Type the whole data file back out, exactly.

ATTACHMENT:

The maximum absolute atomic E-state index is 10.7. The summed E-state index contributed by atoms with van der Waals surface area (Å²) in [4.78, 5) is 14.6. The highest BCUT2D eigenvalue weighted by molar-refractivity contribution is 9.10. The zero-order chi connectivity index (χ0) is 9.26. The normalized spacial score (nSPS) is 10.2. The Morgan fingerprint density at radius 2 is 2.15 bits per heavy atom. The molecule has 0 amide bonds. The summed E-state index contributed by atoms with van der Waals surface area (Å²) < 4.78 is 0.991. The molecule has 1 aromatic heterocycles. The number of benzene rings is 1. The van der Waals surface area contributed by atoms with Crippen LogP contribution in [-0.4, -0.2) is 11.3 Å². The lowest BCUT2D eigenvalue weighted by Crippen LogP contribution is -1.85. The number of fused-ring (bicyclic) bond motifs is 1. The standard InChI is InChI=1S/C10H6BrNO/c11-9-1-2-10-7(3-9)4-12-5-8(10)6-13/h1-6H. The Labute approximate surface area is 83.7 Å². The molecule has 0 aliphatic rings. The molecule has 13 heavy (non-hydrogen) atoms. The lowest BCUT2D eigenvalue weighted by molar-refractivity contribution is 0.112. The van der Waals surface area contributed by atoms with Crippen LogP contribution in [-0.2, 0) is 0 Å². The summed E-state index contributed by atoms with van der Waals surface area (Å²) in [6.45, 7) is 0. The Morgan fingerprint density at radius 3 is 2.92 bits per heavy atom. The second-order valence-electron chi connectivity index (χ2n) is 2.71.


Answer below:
The maximum absolute atomic E-state index is 10.7. The summed E-state index contributed by atoms with van der Waals surface area (Å²) in [4.78, 5) is 14.6. The highest BCUT2D eigenvalue weighted by molar-refractivity contribution is 9.10. The zero-order chi connectivity index (χ0) is 9.26. The normalized spacial score (nSPS) is 10.2. The Morgan fingerprint density at radius 2 is 2.15 bits per heavy atom. The molecule has 0 amide bonds. The summed E-state index contributed by atoms with van der Waals surface area (Å²) < 4.78 is 0.991. The molecule has 1 aromatic heterocycles. The number of benzene rings is 1. The van der Waals surface area contributed by atoms with Crippen LogP contribution in [-0.4, -0.2) is 11.3 Å². The lowest BCUT2D eigenvalue weighted by Crippen LogP contribution is -1.85. The number of fused-ring (bicyclic) bond motifs is 1. The standard InChI is InChI=1S/C10H6BrNO/c11-9-1-2-10-7(3-9)4-12-5-8(10)6-13/h1-6H. The Labute approximate surface area is 83.7 Å². The molecule has 0 aliphatic rings. The molecule has 13 heavy (non-hydrogen) atoms. The lowest BCUT2D eigenvalue weighted by molar-refractivity contribution is 0.112. The van der Waals surface area contributed by atoms with Crippen LogP contribution in [-0.2, 0) is 0 Å². The summed E-state index contributed by atoms with van der Waals surface area (Å²) in [6.45, 7) is 0. The Morgan fingerprint density at radius 3 is 2.92 bits per heavy atom. The second-order valence-electron chi connectivity index (χ2n) is 2.71.